Other members of Blockupy employ more severe methods of protest—blockades and civil disobedience. But the radical character of their methods is in inverse proportion to their political objectives. They, too, seek only to exert pressure on the ECB, to bring its policies more in line with the interests of the affluent middle class. They formulate their hatred for the working class more openly than any other member of the movement.

In their call to blockade the ECB, the Interventionist Left (IL) laid blame on the majority of the population, saying they consider “all current social struggles” to be “chaos” and that they prefer the “already existing capitalist order.” The “All or Nothing” alliance insulted German workers in their call for a demonstration, calling them “hamsters in a wheel” who live at the expense of the South and only want to “get drunk after work, go jogging, subscribe to Landlust, and play World of Warcraft.”

Both groups emerged from the sometimes violent protests against the 2007 G-8 summit in Heiligendamm. They are close to libertarian and anarchist layers and are members of Blockupy.

The Left Party is purposefully using the Blockupy movement to mobilize support for its right-wing policies and its line on Syriza. The organization of the Frankfurt protest placed itself largely in their hands. The national party leadership resolved as early as January 24 to “financially support the Blockupy protest in the amount of €7,000.”

The rally was announced by Ulrich Wilken, the Left Party chairperson in Hessen, and deputy party leader Sahra Wagenknecht was, along with Giorgos Chondros of Syriza and Miguel Urban of Podemos, among the prominent speakers at the concluding rally.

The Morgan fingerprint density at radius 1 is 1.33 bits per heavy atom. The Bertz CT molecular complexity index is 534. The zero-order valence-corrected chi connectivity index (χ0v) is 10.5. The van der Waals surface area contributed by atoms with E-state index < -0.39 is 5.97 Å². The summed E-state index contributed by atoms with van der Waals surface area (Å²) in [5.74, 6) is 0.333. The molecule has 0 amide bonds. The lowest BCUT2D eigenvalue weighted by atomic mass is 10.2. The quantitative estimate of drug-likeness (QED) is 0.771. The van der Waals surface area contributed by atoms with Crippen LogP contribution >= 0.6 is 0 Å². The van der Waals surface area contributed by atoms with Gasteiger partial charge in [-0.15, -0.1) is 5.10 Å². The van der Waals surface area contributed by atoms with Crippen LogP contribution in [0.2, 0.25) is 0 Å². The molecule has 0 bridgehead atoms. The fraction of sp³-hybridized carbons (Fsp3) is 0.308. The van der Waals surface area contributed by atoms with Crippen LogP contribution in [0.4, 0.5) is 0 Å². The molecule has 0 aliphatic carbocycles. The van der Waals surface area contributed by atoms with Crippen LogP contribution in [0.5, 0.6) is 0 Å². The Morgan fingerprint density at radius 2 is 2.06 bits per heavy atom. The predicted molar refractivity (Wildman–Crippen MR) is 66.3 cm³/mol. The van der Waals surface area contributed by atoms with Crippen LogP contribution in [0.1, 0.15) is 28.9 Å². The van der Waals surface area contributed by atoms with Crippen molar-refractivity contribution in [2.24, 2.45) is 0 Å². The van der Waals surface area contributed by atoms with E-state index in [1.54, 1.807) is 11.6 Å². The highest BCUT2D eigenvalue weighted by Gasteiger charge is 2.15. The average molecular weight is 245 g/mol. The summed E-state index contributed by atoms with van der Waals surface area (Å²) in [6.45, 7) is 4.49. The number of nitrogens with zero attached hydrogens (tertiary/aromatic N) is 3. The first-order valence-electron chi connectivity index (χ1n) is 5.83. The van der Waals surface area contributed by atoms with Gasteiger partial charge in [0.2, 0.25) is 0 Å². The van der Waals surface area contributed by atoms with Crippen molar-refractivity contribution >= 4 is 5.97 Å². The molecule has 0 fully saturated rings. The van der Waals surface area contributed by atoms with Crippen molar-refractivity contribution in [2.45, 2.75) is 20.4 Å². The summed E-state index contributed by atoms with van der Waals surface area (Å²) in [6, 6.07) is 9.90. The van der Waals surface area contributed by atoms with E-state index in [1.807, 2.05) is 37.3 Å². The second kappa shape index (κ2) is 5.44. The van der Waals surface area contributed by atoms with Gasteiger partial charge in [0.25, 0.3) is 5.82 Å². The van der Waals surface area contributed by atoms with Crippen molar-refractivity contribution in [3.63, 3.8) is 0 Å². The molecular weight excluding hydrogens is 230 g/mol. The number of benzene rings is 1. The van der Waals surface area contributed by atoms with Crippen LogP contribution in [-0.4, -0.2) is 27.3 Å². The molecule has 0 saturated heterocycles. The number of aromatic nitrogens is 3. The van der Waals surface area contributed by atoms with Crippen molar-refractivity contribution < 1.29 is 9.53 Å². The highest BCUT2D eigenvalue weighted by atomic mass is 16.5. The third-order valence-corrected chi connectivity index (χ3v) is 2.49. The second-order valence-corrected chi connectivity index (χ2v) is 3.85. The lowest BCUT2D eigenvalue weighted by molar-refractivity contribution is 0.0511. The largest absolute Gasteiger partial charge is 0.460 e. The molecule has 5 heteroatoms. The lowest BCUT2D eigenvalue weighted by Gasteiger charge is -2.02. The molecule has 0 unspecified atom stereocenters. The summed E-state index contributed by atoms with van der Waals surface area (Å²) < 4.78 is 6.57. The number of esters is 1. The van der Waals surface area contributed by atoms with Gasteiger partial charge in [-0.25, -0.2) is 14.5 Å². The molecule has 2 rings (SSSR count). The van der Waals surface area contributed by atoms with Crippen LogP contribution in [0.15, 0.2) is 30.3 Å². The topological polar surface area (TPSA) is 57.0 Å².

Wagenknecht praised Syriza as a role model, saying “Greece has shown how one can simply sweep away a corrupt party system and bring a new force to power.” Chondros sought to encourage the Left Party functionaries and union bureaucrats in attendance, saying, “The example of Syriza shows that anything is possible in politics. We were once a very small party and now we are the party that constitutes the government.”

This glorification of Syriza is shared by all other members of Blockupy. The leading circles of the movement explained in a statement issued after the protest, “the courageous decision made by the people of Greece during the elections” is “an inspiration to millions of people throughout Europe which shows that a society beyond the sorrows of capitalism is possible.”

The Interventionist Left announced before the protest that Syriza was “a third possibility, a left possibility, the possibility of a social alternative beyond the shameful austerity policies dictated by the EU.” It called Syriza and Podemos the “beginning of a European spring.”

Even conservative leaders of the Left Party have recognized the value of groups in the autonomous spectrum, even though their methods sometimes push against the boundaries of legality. Since she was elected the Left Party’s national chairperson in June 2012, Katja Kipping has striven for a closer collaboration with them. The party’s own Rosa Luxemburg Foundation regularly finances the events of the Interventionist Left and supports many of its members in the form of stipends. They return the favor by supporting the Left Party.

Real opposition to the austerity diktats of the ECB, the EU and the German government demands the building of a revolutionary party that unites the European and international working class on the foundation of a socialist program. That is only possible by waging a tireless political and theoretical struggle against Syriza, the Left Party and their supporters in the Blockupy movement.